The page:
China’s high-stakes Belt and Road project in Pakistan has sucked it into the vortex of a power struggle between Pakistan’s elected government and its military on the one hand and an increasingly bitter geopolitical row on the other as the United States and India join forces.
While pushing the US$62 billion China-Pakistan Economic Corridor (CPEC) in a massive vote of confidence in its “all-weather ally”, Chinese officials have quietly encouraged their Pakistani partners to facilitate the success of the project by abandoning its decades-old pursuit of strategic objectives in Afghanistan and Kashmir through the support of non-state jihadis.
These terror outfits have for years been a major bone of contention between Pakistan’s powerful military and its civilian government.
The confrontation began soon after Nawaz Sharif was appointed prime minister in June 2013. He sought to restrict the public activities of Hafiz Mohammed Saeed, chief of the Jamaat-ud-Dawah (JuD) group responsible for the 2008 Mumbai terror attack, and pushed for greater trade ties with India as a way to resume peace talks. The military blocked the move.
Much to Sharif’s chagrin, it became apparent in 2014 that the JuD and other anti-India jihadist groups had resumed infiltrations across the de facto border into the Indian-administered part of disputed Kashmir. Sharif’s government again tried to kick-start stalled negotiations with India in December 2015, but that attempt was scuppered by a terrorist attack on an Indian air force base at Pathankot, in the western state of Punjab. New Delhi said the attack was carried out by Pakistan-based Jaish-i-Mohammed jihadis.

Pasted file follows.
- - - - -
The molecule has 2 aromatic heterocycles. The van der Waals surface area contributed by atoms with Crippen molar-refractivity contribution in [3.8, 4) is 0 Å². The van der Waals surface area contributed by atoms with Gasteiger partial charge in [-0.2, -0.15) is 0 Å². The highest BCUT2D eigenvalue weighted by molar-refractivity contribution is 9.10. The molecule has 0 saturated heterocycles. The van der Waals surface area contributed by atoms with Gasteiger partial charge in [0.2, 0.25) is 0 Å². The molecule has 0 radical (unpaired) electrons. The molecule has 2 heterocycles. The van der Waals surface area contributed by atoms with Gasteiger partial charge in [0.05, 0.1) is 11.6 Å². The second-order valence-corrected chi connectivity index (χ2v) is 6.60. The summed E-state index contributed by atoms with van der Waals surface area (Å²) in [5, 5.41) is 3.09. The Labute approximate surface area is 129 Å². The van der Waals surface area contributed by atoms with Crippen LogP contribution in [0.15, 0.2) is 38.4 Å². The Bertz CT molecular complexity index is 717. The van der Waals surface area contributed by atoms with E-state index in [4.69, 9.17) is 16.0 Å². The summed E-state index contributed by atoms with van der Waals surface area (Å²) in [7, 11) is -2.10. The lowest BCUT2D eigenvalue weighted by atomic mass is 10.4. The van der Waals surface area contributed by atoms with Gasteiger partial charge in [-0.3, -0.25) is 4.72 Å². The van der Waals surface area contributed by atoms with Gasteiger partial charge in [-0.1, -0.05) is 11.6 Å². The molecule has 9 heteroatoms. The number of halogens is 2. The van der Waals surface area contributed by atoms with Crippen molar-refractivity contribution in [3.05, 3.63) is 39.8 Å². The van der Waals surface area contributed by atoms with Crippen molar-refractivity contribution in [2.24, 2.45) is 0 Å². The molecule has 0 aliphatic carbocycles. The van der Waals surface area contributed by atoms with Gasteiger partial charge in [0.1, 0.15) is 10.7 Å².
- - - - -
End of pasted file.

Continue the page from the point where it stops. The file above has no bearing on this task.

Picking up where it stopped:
Tensions between Sharif’s administration and the military over the role of jihadis peaked in October 2016, soon after jihadis killed 17 Indian soldiers in an assault on a military base at Uri in Kashmir. The attack brought an abrupt end to a 2004 ceasefire agreed by India and Pakistan.
A controversial story by Dawn, Pakistan’s leading English-language newspaper, described how in a meeting with the elected leadership, the chief of the military’s Inter Services Intelligence (ISI) directorate was cornered over the powerful agency’s support for anti-India and Afghan jihadis. He was reportedly told at the meeting that China had advised the government to change tack, failing which Pakistan would face diplomatic isolation.
The civil-military stand-off grew as a consequence of the ISI’s leading role in a Supreme Court case that led to Sharif’s ousting in late July on corruption charges, and his disqualification for life from holding public office and leading a political party. Sharif has claimed to be the victim of a plot by political rivals to undermine the CPEC.
The Chinese project has been a major success for Sharif as it enabled the government to fulfil its 2013 election campaign promise to end Pakistan’s crippling power shortages. But opposition politicians accused the former prime minister’s family of taking kickbacks in return for granting lucrative contracts for CPEC projects being executed by Chinese state-owned companies.
The Chinese embassy in Islamabad has denied the allegations. It has also angrily countered criticism that large-scale imports of machinery for CPEC projects have damaged Pakistan’s economy by pushing its current account deficit to record levels, and by making its external debt burden unsustainable.
Pakistan’s economy has grown by an average of more than 5 per cent over the two years since the launch of CPEC and is on course to accelerate to 6 per cent. Chinese diplomats, therefore, were dismayed by the criticism of the government’s handling of the economy by the Pakistani military’s chief spokesman, Major General Asif Ghafoor, who added to the negative political narrative of CPEC in a recent interview. Ahsan Iqbal, the minister overseeing the project’s implementation, demanded the army general “refrain from commenting on the economy … [because] irresponsible statements could damage Pakistan’s image globally”.